• During the Civil War, there was a time when there were no pigeons left in the city of Richmond because all had been killed for the table.
Cookbooks by Ethnic Heritage
  • African American
  • Native American
  • Results of mixed heritages
    • West African and French influences in Cajun cooking
    • Chinese, Middle Eastern, and Indian influences all along the Silk Road
  • Any cuisine by country of origin

Everyone has to eat sometime (except alien cyborgs).

What is your character’s attitude toward food? 

Cover all three aspects of attitudes: think, feel, do.

What does home cooking mean to your character? 

The answer to this question can tell all sorts of things about your character besides ethnicity:

  • Approximate age
  • Social class
  • Family of origin
What is involved in meal preparation?

If your modern character is making a meal, does s/he start with raw ingredients or put a prepared meal in the microwave? Does the answer change if company is coming? Is it a family meal? Do other family members share your character’s attitudes toward food and cooking?

What does your character eat? 

Strictly a meat and potatoes person? Omnivore? PescatarianVegetarian? Vegan And why?

  • Religious prohibitions
  • Animal rights
  • Health considerations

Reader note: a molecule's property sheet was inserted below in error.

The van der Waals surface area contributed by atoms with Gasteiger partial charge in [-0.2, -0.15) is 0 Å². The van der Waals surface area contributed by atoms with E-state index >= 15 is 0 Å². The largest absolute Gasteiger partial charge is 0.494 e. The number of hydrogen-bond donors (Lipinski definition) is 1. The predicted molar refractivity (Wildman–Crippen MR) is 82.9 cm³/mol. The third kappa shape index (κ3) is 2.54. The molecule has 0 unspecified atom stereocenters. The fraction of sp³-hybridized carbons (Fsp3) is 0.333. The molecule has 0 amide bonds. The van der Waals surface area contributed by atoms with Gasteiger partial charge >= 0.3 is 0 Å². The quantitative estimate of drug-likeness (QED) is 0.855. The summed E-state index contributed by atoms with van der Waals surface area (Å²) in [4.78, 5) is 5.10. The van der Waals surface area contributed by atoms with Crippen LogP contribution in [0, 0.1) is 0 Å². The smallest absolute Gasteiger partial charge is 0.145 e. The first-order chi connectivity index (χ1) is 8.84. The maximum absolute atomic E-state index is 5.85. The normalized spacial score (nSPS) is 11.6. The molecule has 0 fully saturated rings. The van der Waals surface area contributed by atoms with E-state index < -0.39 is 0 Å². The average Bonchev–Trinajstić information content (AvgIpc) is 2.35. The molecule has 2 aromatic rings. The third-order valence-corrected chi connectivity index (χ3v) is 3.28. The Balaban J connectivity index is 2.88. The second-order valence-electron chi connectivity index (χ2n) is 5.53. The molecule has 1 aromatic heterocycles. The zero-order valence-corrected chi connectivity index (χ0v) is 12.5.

• Cultural habits
  • Availability
What health concerns does a character address with food?

Many medical conditions are caused by unhealthy eating habits or require dietary adjustments to treat fully. Depending on the diet, this character may have cookbooks addressing the concern, request substitutions when eating out, or be unwilling to eat or cook around others.

  • Lack of a nutrient, such as calcium, Vitamin D, sodium
  • Heart disease
  • Diabetes
  • Celiac disease
  • Lactose intolerance

Consider also the possibility of mental health concerns when eating or preparing food. A character with alcoholism, compulsive overeating, bulimia nervosa, etc. would likely display signs of those disorders that might be noticed by others. On the other hand, a character with severe depression, body dysmorphia, or OCD related to food might avoid social situations involving food altogether.

Food is for everyone

Whether your character lives to eat or eats to live—or is somewhere between the extremes—it’s difficult to write realistically without food coming into play somewhere, sometimes, at least occasionally. Making those mentions specific to your story/character is a big plus.

Bottom line advice to writers: Bring food and/or cooking into your story to add realism, specificity, and richness.